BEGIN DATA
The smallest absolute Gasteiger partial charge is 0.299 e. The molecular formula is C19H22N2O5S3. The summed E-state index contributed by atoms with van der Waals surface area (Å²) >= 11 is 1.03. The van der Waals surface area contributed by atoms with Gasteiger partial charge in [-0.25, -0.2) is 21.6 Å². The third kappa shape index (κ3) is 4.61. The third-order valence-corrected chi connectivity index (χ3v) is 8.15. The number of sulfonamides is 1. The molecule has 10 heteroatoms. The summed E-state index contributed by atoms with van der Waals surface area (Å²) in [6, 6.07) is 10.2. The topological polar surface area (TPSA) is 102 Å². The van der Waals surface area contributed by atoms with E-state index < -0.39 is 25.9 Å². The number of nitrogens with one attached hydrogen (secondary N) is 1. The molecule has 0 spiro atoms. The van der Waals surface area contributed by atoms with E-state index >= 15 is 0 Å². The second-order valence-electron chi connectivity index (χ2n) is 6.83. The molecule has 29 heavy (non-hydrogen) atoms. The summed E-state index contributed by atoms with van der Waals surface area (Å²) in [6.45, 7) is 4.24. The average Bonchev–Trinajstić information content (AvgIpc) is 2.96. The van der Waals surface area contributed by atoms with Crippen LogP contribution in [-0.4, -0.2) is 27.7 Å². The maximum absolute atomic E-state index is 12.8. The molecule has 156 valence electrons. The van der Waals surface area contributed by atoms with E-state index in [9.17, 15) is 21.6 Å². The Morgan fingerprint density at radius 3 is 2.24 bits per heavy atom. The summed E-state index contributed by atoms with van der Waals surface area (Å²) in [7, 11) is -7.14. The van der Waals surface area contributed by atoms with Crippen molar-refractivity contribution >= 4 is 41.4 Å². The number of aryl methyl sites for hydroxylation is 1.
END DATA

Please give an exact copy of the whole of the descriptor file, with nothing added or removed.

The smallest absolute Gasteiger partial charge is 0.299 e. The molecular formula is C19H22N2O5S3. The summed E-state index contributed by atoms with van der Waals surface area (Å²) >= 11 is 1.03. The van der Waals surface area contributed by atoms with Gasteiger partial charge in [-0.25, -0.2) is 21.6 Å². The third kappa shape index (κ3) is 4.61. The third-order valence-corrected chi connectivity index (χ3v) is 8.15. The number of sulfonamides is 1. The molecule has 10 heteroatoms. The summed E-state index contributed by atoms with van der Waals surface area (Å²) in [6, 6.07) is 10.2. The topological polar surface area (TPSA) is 102 Å². The van der Waals surface area contributed by atoms with E-state index < -0.39 is 25.9 Å². The number of nitrogens with one attached hydrogen (secondary N) is 1. The molecule has 0 spiro atoms. The van der Waals surface area contributed by atoms with E-state index >= 15 is 0 Å². The second-order valence-electron chi connectivity index (χ2n) is 6.83. The molecule has 29 heavy (non-hydrogen) atoms. The summed E-state index contributed by atoms with van der Waals surface area (Å²) in [6.45, 7) is 4.24. The average Bonchev–Trinajstić information content (AvgIpc) is 2.96. The van der Waals surface area contributed by atoms with Crippen LogP contribution in [-0.4, -0.2) is 27.7 Å². The maximum absolute atomic E-state index is 12.8. The molecule has 156 valence electrons. The van der Waals surface area contributed by atoms with E-state index in [9.17, 15) is 21.6 Å². The Morgan fingerprint density at radius 3 is 2.24 bits per heavy atom. The summed E-state index contributed by atoms with van der Waals surface area (Å²) in [7, 11) is -7.14. The van der Waals surface area contributed by atoms with Crippen molar-refractivity contribution >= 4 is 41.4 Å². The number of aryl methyl sites for hydroxylation is 1.